Current speculations on both the promise and threat of automation are confronted with an ongoing crisis of accumulation. In this climate, a fragmentary implementation of automation is unlikely either to liberate large fractions of humanity from work, or produce mass unemployment of the sort envisioned over and again by commentators for the past century.Smith has a PhD in comparative literature, which perhaps explains why he can tell the difference between an arbitrary catch-all term like "service sector" and the very different and distinctive components that are lumped together in it. Both promise and threat evaporate when the components are dis-aggregated and the jumble untangled. Definitely worth a read.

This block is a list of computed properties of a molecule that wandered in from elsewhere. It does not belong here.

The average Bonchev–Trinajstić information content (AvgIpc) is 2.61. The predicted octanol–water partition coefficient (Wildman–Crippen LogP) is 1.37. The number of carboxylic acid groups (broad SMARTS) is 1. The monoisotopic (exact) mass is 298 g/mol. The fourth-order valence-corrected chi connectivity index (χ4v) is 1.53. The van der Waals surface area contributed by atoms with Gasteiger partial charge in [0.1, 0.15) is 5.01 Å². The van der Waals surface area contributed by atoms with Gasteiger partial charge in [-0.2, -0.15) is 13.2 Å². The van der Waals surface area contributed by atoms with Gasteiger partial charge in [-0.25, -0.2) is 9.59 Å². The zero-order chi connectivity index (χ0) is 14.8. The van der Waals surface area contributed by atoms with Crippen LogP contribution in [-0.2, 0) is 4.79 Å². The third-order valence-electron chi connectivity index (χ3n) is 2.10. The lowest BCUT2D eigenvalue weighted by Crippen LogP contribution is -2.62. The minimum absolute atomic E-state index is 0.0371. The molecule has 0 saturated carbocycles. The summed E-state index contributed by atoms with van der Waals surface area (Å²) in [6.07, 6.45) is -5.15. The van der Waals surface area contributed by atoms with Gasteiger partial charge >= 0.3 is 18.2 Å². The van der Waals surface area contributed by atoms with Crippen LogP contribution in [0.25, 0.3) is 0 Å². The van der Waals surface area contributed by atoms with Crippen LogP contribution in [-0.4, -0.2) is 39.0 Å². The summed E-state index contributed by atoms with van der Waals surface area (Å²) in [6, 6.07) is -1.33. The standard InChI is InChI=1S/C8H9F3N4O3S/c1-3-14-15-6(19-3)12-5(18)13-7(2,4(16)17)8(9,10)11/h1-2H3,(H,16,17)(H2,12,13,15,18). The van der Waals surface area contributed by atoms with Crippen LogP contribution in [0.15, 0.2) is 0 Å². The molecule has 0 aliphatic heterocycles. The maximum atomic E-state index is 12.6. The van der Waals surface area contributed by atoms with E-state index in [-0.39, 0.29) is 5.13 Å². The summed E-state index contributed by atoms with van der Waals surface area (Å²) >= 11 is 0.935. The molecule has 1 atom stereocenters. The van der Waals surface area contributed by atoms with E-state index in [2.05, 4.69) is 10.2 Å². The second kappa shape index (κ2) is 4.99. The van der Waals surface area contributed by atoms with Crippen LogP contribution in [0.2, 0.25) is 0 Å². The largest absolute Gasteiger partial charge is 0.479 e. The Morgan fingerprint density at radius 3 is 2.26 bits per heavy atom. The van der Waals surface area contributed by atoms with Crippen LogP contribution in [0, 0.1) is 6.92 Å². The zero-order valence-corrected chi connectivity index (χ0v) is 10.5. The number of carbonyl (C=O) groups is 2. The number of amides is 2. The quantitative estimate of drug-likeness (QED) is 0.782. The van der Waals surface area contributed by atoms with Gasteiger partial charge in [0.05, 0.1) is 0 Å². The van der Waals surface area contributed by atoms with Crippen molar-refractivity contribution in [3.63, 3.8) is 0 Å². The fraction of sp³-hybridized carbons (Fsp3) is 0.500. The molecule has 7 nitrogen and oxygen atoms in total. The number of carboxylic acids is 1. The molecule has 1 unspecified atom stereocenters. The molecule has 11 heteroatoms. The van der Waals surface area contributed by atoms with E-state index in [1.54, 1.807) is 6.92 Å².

Tuesday, April 4, 2017
Why Economists Are Bad At Economics
If you want an informed, thoughtful analysis of the effects of robotization on productivity, investment, employment and wages, ask an art school professor. Jason E. Smith's two-part series, "Nowhere to Go: Automation, Then and Now," (part one and part two) at Brooklyn Rail cuts through all the statistical aggregation category errors to highlight the accumulation dilemma that economists just don't seem capable of either grasping or admitting.